Today, the City of Coburg, in Oregon’s southern Willamette Valley, celebrated the completion of a new wastewater collection and treatment system, funded in part by the U.S. Department of Agriculture (USDA) Rural Development. The new system will replace the need for residents and local businesses to rely solely on private septic tanks and wastewater drain fields, improving water quality and eliminating barriers to future growth for this rural community with a population of 1,035.
“The Obama Administration is committed to ensuring that our small, rural communities have the infrastructure they need to grow and thrive,” said USDA Rural Development State Director Vicki Walker. “High quality wastewater treatment systems, like this one, help position towns for future economic and community development, creating vibrant communities for future generations.”
The City of Coburg used a variety of federal, state, and local sources to help fund this $26.7 million infrastructure project, including $6 million in loans and $2 million in grants from USDA Rural Development. The funding helped to pay for the installation of a Septic Tank Effluent Pump (STEP) wastewater collection system that will direct the wastewater to the treatment plant through pressurized sewer pipes while preventing significant infiltration of groundwater by the effluent. The funding also helped to pay for the installation of a Membrane Bioreactor (MBR) system, which will treat the effluent as it arrives at the plant. The system will produce a high level of water quality, exceeding Oregon’s Level IV quality standards for all non-potable water use. The reclaimed wastewater will help to irrigate the City’s landscaped areas, parks, and school grounds, with additional reclaimed water being made available to residents and businesses for irrigation upon request. The City plans to use the remaining reclaimed water to enhance and restore wetlands in the Coburg area.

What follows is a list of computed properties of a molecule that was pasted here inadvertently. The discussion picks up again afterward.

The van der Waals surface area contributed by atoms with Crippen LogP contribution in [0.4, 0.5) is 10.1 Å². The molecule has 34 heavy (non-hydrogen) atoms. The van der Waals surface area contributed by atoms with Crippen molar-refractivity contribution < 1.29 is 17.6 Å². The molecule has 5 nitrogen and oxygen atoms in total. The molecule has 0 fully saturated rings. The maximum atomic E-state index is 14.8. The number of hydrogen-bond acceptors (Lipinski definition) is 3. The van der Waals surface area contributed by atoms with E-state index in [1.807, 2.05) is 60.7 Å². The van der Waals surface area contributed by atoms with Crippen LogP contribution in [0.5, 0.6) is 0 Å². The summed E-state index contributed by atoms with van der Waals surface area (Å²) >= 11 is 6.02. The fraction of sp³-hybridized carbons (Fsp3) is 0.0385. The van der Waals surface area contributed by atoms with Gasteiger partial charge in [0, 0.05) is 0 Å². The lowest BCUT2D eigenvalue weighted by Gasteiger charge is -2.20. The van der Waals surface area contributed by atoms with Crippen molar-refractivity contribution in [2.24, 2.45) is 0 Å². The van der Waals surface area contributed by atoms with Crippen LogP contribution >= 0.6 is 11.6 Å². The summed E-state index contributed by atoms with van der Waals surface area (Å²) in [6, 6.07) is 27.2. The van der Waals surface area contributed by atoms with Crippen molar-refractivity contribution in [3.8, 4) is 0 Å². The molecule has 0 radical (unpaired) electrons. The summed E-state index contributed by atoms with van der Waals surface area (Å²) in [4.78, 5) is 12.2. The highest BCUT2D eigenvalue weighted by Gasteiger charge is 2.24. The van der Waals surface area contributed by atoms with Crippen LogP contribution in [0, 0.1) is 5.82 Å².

By providing a lower interest rate than originally anticipated, USDA Rural Development improved the City’s bottom line, reducing the interest payments over the lifetime of the loans by $1.1 million. Now complete and in operation, the new municipal sewer system will eliminate the risk of groundwater pollution and improve water quality while simultaneously providing the capacity for future growth for this rural community.
Additional funding assistance for this project was provided by the Department of Environmental Quality, Environmental Protection Agency, Economic Development Administration, and the Oregon Economic and Community Development Department.
President Obama's historic investments in rural America have made our rural communities stronger. Under his leadership, these investments in housing, community facilities, businesses and infrastructure have empowered rural America to continue leading the way - strengthening America's economy, small towns and rural communities.